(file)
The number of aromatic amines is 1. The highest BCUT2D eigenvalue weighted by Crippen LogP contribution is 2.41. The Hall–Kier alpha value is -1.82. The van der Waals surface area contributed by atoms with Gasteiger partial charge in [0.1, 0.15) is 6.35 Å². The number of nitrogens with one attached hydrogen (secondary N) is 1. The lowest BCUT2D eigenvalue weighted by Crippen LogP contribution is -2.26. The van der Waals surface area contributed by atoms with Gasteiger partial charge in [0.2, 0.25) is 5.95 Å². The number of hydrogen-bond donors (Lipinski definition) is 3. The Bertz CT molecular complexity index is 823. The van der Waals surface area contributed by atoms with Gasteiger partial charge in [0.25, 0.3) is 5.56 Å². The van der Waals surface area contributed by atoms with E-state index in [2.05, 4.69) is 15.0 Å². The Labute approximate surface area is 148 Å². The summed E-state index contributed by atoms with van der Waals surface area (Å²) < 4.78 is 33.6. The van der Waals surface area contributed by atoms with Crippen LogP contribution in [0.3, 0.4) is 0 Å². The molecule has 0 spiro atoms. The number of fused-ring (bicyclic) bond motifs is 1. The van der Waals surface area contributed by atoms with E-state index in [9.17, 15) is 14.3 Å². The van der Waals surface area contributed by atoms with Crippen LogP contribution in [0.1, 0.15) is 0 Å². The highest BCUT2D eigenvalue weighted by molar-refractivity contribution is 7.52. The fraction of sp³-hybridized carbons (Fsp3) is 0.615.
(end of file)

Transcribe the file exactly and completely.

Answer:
The number of aromatic amines is 1. The highest BCUT2D eigenvalue weighted by Crippen LogP contribution is 2.41. The Hall–Kier alpha value is -1.82. The van der Waals surface area contributed by atoms with Gasteiger partial charge in [0.1, 0.15) is 6.35 Å². The number of nitrogens with one attached hydrogen (secondary N) is 1. The lowest BCUT2D eigenvalue weighted by Crippen LogP contribution is -2.26. The van der Waals surface area contributed by atoms with Gasteiger partial charge in [0.2, 0.25) is 5.95 Å². The number of hydrogen-bond donors (Lipinski definition) is 3. The Bertz CT molecular complexity index is 823. The van der Waals surface area contributed by atoms with Gasteiger partial charge in [0.25, 0.3) is 5.56 Å². The van der Waals surface area contributed by atoms with E-state index in [2.05, 4.69) is 15.0 Å². The Labute approximate surface area is 148 Å². The summed E-state index contributed by atoms with van der Waals surface area (Å²) < 4.78 is 33.6. The van der Waals surface area contributed by atoms with Crippen LogP contribution in [0.3, 0.4) is 0 Å². The molecule has 0 spiro atoms. The number of fused-ring (bicyclic) bond motifs is 1. The van der Waals surface area contributed by atoms with E-state index in [9.17, 15) is 14.3 Å². The van der Waals surface area contributed by atoms with Crippen LogP contribution in [0.1, 0.15) is 0 Å². The highest BCUT2D eigenvalue weighted by molar-refractivity contribution is 7.52. The fraction of sp³-hybridized carbons (Fsp3) is 0.615.